SBIR Phase I: Photonic Crystal-Based Optical Fiber Temperature Sensors for Process Control
National Science Foundation
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Small Business Information
P.O. Box 618, Christiansburg, VA, 24068
Socially and Economically Disadvantaged:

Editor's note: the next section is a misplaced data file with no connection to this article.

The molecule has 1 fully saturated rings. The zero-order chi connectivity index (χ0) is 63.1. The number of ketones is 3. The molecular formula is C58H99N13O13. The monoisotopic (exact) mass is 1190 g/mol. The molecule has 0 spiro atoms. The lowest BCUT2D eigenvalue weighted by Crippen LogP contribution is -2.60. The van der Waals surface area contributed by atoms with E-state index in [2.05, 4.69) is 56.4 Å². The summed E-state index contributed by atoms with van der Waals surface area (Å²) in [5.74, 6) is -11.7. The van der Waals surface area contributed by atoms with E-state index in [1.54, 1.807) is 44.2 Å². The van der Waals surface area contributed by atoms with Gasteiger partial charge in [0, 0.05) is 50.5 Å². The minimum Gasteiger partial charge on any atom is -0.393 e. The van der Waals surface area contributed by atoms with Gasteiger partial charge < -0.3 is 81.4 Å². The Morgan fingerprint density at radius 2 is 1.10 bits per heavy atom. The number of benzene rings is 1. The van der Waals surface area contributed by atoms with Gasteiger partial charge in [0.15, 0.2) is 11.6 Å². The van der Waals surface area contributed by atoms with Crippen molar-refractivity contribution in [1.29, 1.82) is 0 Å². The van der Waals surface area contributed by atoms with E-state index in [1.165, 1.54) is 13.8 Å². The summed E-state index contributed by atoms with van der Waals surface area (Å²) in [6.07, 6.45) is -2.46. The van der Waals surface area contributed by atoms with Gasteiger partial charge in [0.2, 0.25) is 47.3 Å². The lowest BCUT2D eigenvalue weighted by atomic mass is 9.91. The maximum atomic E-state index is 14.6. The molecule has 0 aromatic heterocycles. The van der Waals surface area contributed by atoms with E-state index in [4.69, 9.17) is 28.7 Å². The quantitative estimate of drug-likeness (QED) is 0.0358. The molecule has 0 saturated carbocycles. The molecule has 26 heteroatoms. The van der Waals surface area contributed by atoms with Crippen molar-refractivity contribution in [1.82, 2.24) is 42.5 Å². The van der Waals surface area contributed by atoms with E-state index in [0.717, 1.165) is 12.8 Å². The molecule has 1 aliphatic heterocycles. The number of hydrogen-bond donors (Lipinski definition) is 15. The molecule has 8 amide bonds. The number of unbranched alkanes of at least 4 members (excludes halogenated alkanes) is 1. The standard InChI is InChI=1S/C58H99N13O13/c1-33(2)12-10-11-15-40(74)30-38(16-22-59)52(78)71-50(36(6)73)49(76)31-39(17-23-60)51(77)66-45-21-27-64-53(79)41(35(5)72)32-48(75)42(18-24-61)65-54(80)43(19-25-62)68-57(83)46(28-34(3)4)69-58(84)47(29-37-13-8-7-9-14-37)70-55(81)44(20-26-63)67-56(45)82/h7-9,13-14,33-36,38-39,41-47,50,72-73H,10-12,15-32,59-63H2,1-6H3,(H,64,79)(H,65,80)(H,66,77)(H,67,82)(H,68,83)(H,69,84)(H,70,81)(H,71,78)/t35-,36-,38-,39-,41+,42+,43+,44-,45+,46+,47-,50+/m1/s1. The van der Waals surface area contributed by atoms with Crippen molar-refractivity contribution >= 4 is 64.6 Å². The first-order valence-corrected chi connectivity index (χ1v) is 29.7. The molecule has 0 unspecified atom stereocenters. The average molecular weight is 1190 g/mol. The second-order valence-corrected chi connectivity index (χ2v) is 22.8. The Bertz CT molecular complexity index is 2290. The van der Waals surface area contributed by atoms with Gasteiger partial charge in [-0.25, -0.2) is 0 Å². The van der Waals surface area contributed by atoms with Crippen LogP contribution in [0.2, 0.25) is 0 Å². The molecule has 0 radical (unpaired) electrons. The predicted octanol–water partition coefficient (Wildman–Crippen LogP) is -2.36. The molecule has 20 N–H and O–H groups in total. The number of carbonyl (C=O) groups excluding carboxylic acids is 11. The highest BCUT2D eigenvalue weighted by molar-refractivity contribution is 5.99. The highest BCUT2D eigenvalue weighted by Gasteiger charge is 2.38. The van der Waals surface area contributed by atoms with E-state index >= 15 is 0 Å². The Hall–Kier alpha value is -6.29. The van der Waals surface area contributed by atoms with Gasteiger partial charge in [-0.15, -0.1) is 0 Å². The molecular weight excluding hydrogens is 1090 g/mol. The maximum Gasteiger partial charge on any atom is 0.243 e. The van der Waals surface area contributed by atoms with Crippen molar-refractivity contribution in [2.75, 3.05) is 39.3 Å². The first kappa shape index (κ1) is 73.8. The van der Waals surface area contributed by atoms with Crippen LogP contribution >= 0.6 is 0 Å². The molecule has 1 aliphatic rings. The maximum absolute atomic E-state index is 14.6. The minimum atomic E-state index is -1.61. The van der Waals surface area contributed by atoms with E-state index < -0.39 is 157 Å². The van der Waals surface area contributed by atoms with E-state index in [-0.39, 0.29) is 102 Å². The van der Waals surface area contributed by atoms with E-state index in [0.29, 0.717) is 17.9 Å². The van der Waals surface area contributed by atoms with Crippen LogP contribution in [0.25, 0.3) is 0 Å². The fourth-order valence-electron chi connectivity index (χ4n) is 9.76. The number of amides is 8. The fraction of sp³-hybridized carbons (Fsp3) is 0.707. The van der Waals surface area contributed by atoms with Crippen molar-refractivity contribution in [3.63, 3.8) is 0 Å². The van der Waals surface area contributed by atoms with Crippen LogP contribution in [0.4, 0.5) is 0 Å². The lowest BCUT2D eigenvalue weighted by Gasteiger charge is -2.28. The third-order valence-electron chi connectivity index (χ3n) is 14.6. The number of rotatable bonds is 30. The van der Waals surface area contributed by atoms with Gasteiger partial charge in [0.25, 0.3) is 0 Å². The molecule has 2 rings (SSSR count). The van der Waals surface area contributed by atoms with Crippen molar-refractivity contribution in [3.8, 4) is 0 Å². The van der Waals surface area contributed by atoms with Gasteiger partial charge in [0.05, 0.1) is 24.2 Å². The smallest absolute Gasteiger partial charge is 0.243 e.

AbstractThis Small Business Innovation Research Phase I project aims to develop novel photonic crystal-based optical fiber sensors for the rapid measurement of temperature for real-time process control and civil structure monitoring applications. A patented molecular-level electrostatic self-assembly (ESA) processing method will be used to form multi-layered dielectric stacks with periodically interleaved high and low refractive indices on the distal ends of optical fibers to achieve one-dimensional photonic crystal sensor structures. Such dimensionally-resonant optical structures can be used in several configurations to measure temperature change by detecting thermally-induced resonance mode frequency shifts. Both the temperature measurement range and resolution of such physically small and mechanically robust sensors can be controlled by varying packaging material constitutive properties. Similar devices suggests a typical dynamic range of 80C, resolution of 0.2C and response time of microseconds, orders of magnitude faster than conventional contact-based thermal probes. During Phase I a major research university would assist through thin film materials analysis and optical device testing. There is an immediate need for such fast response time temperature sensors in a commercialized and field-deployed instrumentation system for the oil and gas industry. Fast response time temperature sensors have specific applications in closed-loop feedback control systems. Similar photonic crystal-based sensors may be applied to measurements of strain, pressure and chemical and biological targets.
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